Denver is extending its outdoor patio expansion program through Halloween to allow restaurants to expand into adjacent streets, sidewalks and parking lots while the coronavirus pandemic rages on.
The city’s initiative was first announced in mid-May and was scheduled to expire on Sept. 7. As the city and state brace for the onset of a second COVID-19 outbreak, however, Denver announced Thursday it will be extending the program by nearly two months.
“The success of this program, overwhelmingly positive feedback from the public and calls from owners of restaurants and bars to extend this program through Halloween has resulted in this decision,” Ashley Kilroy, executive director of Denver Excise and Licenses, said in a statement. “Restaurants and bars have faced some of the harshest economic consequences from COVID-19. It’s important that restaurants and bars know we will continue to support their recovery with this program as long as it does not negatively impact Denver’s efforts to stifle transmission of the virus.”
The city has given the green light to 273 restaurants and bars and is continuing to accept applications. Businesses not impacting the public right of way with their expansions and in compliance with the program’s guidelines will receive automatic permit renewals, unless their neighborhood requests a hearing.
Restaurants and bars will also now be allowed to play music and install TVs on their patios, “if it does not disturb the neighborhood,” but they will be required to give five days’ notice to allow for neighborhood input first.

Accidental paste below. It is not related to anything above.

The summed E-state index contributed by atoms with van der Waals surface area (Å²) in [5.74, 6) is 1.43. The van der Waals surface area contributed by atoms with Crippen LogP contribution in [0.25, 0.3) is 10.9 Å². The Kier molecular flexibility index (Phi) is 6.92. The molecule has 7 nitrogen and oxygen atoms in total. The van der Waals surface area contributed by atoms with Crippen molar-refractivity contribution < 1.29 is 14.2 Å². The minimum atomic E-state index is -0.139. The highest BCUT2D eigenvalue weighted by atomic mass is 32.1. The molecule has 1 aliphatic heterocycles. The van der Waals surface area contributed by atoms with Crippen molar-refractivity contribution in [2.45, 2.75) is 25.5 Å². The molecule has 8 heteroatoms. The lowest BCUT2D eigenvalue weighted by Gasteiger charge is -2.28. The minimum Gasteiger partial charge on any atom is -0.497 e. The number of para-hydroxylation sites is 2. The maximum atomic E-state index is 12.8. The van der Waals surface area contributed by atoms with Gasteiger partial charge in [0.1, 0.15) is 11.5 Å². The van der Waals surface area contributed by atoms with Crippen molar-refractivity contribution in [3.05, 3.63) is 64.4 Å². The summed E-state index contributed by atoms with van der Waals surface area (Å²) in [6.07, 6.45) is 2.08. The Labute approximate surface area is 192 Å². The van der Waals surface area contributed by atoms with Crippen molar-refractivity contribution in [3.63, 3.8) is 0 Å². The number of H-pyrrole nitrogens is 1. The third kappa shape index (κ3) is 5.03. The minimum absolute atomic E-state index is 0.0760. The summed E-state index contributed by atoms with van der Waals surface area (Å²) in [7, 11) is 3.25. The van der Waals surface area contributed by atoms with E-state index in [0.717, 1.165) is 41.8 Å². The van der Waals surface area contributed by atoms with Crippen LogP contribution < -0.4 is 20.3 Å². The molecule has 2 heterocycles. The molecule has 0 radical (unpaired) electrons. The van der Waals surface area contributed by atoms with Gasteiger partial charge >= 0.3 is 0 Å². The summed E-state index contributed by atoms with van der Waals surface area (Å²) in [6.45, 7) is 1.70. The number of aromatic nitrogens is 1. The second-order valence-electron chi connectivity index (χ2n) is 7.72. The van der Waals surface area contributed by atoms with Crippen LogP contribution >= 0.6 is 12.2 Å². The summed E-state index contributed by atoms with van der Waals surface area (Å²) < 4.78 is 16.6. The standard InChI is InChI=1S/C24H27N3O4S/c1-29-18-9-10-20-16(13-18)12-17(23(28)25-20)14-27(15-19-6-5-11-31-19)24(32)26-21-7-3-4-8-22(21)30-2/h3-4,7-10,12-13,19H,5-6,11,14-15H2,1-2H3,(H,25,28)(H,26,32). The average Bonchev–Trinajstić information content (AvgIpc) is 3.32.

Roughly 2,800 establishments are eligible to apply to the program, according to city spokesperson Heather Burke, including coffee shops, cafes, wineries and distilleries, or other similar places offering food or alcohol.
The latest Colorado Restaurant Association report from June shows that capacity limits are “the biggest challenge” for restaurants, said Sonia Riggs, the head of CRA. Two-thirds of the more than 220 restaurants surveyed by the CRA say they’re turning people away due to capacity limits.
“Even with outdoor expansion programs,” Riggs said, nearly 80% of restaurants are still operating below 50% capacity. More than a third are operating below 30% of their normal capacity.
Editor's note: This article has been updated to clarify the automatic renewal process.